Is advancing circadian rhythm the mechanism of antidepressants?

Heon Jeong Lee

Research output: Contribution to journalReview articlepeer-review

10 Citations (Scopus)


Antidepressants usually require 2–8 weeks after drug administration to obtain a clinical response. In contrast, three fast-acting antidepressant treatments (sleep deprivation, electroconvulsive therapy, and ketamine) significantly reduced depressive symptoms within hours to days in a subgroup of patients with depressive disorder. This review addresses the mechanisms underlying these fast effects, with specific focus on treatment effects on circadian rhythms. Numerous recent studies have shown that circadian dysregulation may play an important role in the pathogenesis of mood disorders. These studies indicate that a common therapeutic mechanism underlying the three fast antidepressant therapies is related to circadian rhythm. Evidence suggests that depressive disorder is associated with circadian rhythm delay and that the mechanism of the antidepressant effect is a process in which the delayed circadian rhythm is restored to normal by the treatment.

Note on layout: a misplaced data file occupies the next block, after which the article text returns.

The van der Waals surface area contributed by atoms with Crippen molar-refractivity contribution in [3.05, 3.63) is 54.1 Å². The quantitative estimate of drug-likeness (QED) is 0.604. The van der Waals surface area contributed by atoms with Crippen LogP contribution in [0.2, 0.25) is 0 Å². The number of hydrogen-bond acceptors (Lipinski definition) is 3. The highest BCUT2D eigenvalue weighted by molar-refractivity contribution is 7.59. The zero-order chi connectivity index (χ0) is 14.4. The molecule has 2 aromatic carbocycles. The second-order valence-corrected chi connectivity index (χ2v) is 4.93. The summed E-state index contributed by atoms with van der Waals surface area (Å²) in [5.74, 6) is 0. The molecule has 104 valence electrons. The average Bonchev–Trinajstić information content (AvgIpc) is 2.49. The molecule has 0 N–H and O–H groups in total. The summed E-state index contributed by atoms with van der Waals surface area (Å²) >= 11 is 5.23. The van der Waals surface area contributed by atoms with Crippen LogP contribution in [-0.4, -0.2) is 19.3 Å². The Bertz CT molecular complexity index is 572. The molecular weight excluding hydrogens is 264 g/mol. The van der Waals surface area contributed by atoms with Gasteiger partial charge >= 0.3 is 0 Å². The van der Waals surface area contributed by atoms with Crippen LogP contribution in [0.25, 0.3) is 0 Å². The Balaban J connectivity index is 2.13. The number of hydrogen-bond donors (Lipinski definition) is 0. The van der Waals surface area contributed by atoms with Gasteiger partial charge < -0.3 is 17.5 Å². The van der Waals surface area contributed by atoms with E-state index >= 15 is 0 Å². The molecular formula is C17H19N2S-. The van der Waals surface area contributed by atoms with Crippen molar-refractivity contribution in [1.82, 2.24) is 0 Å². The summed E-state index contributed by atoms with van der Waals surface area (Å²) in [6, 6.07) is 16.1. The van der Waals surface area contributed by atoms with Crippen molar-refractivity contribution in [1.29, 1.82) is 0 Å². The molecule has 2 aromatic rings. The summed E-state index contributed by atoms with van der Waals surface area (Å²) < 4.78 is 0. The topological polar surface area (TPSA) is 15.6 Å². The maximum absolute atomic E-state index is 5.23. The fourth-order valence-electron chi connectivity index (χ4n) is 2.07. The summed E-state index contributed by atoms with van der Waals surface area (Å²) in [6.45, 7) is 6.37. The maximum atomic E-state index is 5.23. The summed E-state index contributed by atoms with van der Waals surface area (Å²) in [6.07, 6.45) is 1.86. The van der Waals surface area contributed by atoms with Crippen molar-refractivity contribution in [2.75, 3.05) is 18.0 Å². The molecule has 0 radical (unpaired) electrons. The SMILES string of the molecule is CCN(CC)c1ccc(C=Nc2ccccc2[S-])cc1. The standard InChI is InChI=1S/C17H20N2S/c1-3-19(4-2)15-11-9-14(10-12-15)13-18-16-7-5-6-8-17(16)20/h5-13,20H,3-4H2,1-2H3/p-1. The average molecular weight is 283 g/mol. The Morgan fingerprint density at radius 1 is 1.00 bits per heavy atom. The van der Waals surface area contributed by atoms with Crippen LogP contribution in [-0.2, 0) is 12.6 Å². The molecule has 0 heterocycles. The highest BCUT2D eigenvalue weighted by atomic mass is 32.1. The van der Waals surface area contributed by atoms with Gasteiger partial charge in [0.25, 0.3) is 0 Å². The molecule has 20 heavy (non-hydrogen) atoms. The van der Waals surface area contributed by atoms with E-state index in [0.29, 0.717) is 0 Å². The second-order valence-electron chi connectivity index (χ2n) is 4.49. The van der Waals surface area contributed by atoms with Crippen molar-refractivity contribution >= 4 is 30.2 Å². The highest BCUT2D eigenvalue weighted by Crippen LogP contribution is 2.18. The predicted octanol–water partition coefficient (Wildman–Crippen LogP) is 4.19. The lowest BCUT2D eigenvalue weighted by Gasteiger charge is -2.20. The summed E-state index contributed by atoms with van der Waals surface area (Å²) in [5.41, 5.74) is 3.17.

Original languageEnglish
Pages (from-to)479-483
Number of pages5
JournalPsychiatry Investigation
Issue number7
Publication statusPublished - 2019 Jul

Bibliographical note

Funding Information:
This study was supported by the Korea Health 21 R&D Project funded by the National Research Foundation of Korea (2017M3A9F1031220).

Publisher Copyright:
© 2019 Korean Neuropsychiatric Association.


  • Antidepressant
  • Circadian
  • Electroconvulsive therapy
  • Ketamine
  • Sleep deprivation

ASJC Scopus subject areas

  • Psychiatry and Mental health
  • Biological Psychiatry


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